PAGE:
Olivier Knox, Yahoo! News, and Martha Raddatz, ABC News
The United States ramped up efforts to defuse Egypt’s deadly political crisis Friday, urging authorities there to release ousted President Mohammed Morsi from detention.
State Department spokeswoman Jen Psaki told reporters at her daily briefing that Washington agrees with Germany’s call for Morsi to be freed. "We do agree," she said, urging Egypt's security forces to stop "politically motivated arrests" and let go those caught up in such dragnets.
A senior U.S. official intimately involved in crafting American policy toward Egypt said getting Morsi released “is a huge, huge conundrum. There is the element of personal safety.”
The official, who spoke on condition of anonymity, also said that Deputy Secretary of State William Burns is heading to Cairo.
Burns wants to see some of the senior leadership of the Muslim Brotherhood released so that the group can be represented by someone other than the more extreme elements out in the streets, the official said.
“The problem with reconciliation is that you need someone to actually do it,” the official said. Most of those arrested are being held in Tora prison in Cairo, where former President Hosni Mubarak also is being held.
While stridently anti-U.S. demonstrations might have left American officials on the ground “radioactive” for some Egyptian political figures, the anger will ultimately “blow over” – and then the truly difficult work will begin, the official said.
The official provided a sobering assessment of the situation, saying that Americans don’t need to “freak out” about the crisis – but should worry about Egypt’s stability and be prepared for a long road to establishing a secular, democratic government there.
“This is really important, to get this right in Egypt. You can think of this sort of as this black hole sucking everything else in the Middle East into it,” the official said. “This just has to move forward in some kind of secular, modern society. It’s just going to take time. A lot of time.”
The official flatly dismissed suggestions that Ambassador Anne Patterson – a highly regarded career diplomat whose previous postings included Colombia and Pakistan – had somehow blindly embraced the Muslim Brotherhood.
“There was no naiveté about the Brotherhood,” the official said. “The idea that we sort of jumped into bed with them is, frankly, preposterous.”
American officials had long watched the Brotherhood and knew full well the scope of its Islamist tendencies. But with longtime strongman – and U.S. client – Mubarak toppled, “the priority was to get the military out of power.”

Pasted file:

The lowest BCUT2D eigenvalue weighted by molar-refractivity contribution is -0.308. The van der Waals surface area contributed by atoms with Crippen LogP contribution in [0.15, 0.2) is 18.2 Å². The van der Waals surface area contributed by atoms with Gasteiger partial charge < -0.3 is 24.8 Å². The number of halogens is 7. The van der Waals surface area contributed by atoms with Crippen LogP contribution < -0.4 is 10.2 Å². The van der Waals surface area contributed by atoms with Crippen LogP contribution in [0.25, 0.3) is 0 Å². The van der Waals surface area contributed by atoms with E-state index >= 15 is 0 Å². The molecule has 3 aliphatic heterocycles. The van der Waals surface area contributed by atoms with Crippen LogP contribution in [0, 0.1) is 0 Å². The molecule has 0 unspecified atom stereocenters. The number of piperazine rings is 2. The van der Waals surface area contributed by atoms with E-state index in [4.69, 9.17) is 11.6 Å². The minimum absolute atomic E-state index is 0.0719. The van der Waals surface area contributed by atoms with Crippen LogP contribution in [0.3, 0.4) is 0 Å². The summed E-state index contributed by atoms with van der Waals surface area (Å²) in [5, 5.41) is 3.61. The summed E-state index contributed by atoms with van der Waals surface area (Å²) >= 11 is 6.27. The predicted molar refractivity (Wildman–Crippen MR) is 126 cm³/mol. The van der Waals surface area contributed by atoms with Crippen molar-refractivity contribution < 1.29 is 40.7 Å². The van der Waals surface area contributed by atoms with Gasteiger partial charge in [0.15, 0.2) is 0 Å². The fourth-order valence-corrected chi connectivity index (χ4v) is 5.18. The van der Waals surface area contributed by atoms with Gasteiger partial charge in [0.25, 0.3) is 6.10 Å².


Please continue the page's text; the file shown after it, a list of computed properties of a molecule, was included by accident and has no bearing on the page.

“The (Obama) administration was being just chewed up over that,” the official said. “The idea was to move as quickly as possible to civilian rule.” But “nobody had any illusions.”
Washington didn’t anoint the Brotherhood – it was the best-organized group, while more democratically inclined candidates self-destructed, “leaving the field open” to Morsi, the official explained.
Patterson also has taken heat for June 18 remarks seen in some quarters as disparaging of vast public demonstrations in opposition to Morsi.
"Some say that street action will produce better results than elections," Patterson said in a speech. "To be honest, my government and I are deeply skeptical."
The ambassador “probably should have phrased that better,” the official acknowledged.
The remarks have seemed to fuel anti-American sentiment in Egypt, notably at angry protests where some have waved signs with the diplomat’s face crossed out.
But it’s “ridiculous” to blame Patterson for that, said former National Security Council spokesman Tommy Vietor.
“This is a tried and tested method for when you don’t want to look internally for how to fix your country – you look outside,” Vietor told Yahoo News. “The reality is that she (Patterson) is among the most smart, capable and tough diplomats we have.”
The ambassador herself believes the personal attacks are something that “comes with the territory,” the anonymous official said. “It’ll cause some problems with some political officials. We’re a bit radioactive right now – but it’ll blow over.”
The Obama administration hasn’t labeled Morsi’s ouster a coup, mostly because doing so would cut off America’s aid spigot – a key source of U.S. leverage in a strategically vital country, the official said.
Patterson wants to avoid a repeat of the U.S. disengagement with Pakistan, which was “nothing short of catastrophic,” the official said.
The Obama administration has been keeping a close eye on the crisis. Patterson talks to Defense Secretary Chuck Hagel’s staff every day, and to Hagel himself two to three times a week via teleconference, the official said. Hagel has been a “hugely valuable” player because he has the ear of Egypt’s military.